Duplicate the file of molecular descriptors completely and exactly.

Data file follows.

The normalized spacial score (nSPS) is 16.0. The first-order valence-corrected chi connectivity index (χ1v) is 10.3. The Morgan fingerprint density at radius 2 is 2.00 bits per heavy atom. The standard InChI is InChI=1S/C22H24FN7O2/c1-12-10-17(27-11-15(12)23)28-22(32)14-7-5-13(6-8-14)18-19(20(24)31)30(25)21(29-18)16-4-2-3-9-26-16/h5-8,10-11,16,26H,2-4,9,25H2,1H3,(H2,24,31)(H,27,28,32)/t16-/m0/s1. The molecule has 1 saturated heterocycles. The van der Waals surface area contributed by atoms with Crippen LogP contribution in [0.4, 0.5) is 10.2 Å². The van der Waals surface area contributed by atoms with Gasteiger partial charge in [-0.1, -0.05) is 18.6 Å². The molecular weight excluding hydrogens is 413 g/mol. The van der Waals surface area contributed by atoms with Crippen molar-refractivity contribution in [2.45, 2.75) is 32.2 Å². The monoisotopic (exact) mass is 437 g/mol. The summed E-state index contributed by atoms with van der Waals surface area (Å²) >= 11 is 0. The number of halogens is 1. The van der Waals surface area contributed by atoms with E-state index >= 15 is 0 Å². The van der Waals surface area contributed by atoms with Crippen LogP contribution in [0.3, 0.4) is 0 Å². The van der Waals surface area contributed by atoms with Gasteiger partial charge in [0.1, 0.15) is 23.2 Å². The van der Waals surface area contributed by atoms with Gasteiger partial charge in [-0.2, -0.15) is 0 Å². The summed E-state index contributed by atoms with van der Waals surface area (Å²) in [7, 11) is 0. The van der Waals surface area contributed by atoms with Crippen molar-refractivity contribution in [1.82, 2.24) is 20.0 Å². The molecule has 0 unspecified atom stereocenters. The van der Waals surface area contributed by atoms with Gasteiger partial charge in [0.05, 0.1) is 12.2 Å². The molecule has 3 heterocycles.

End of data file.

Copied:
The normalized spacial score (nSPS) is 16.0. The first-order valence-corrected chi connectivity index (χ1v) is 10.3. The Morgan fingerprint density at radius 2 is 2.00 bits per heavy atom. The standard InChI is InChI=1S/C22H24FN7O2/c1-12-10-17(27-11-15(12)23)28-22(32)14-7-5-13(6-8-14)18-19(20(24)31)30(25)21(29-18)16-4-2-3-9-26-16/h5-8,10-11,16,26H,2-4,9,25H2,1H3,(H2,24,31)(H,27,28,32)/t16-/m0/s1. The molecule has 1 saturated heterocycles. The van der Waals surface area contributed by atoms with Crippen LogP contribution in [0.4, 0.5) is 10.2 Å². The van der Waals surface area contributed by atoms with Gasteiger partial charge in [-0.1, -0.05) is 18.6 Å². The molecular weight excluding hydrogens is 413 g/mol. The van der Waals surface area contributed by atoms with Crippen molar-refractivity contribution in [2.45, 2.75) is 32.2 Å². The monoisotopic (exact) mass is 437 g/mol. The summed E-state index contributed by atoms with van der Waals surface area (Å²) >= 11 is 0. The number of halogens is 1. The van der Waals surface area contributed by atoms with E-state index >= 15 is 0 Å². The van der Waals surface area contributed by atoms with Crippen LogP contribution in [0.3, 0.4) is 0 Å². The van der Waals surface area contributed by atoms with Gasteiger partial charge in [0.1, 0.15) is 23.2 Å². The van der Waals surface area contributed by atoms with Gasteiger partial charge in [-0.2, -0.15) is 0 Å². The summed E-state index contributed by atoms with van der Waals surface area (Å²) in [7, 11) is 0. The van der Waals surface area contributed by atoms with Crippen molar-refractivity contribution in [1.82, 2.24) is 20.0 Å². The molecule has 0 unspecified atom stereocenters. The van der Waals surface area contributed by atoms with Gasteiger partial charge in [0.05, 0.1) is 12.2 Å². The molecule has 3 heterocycles.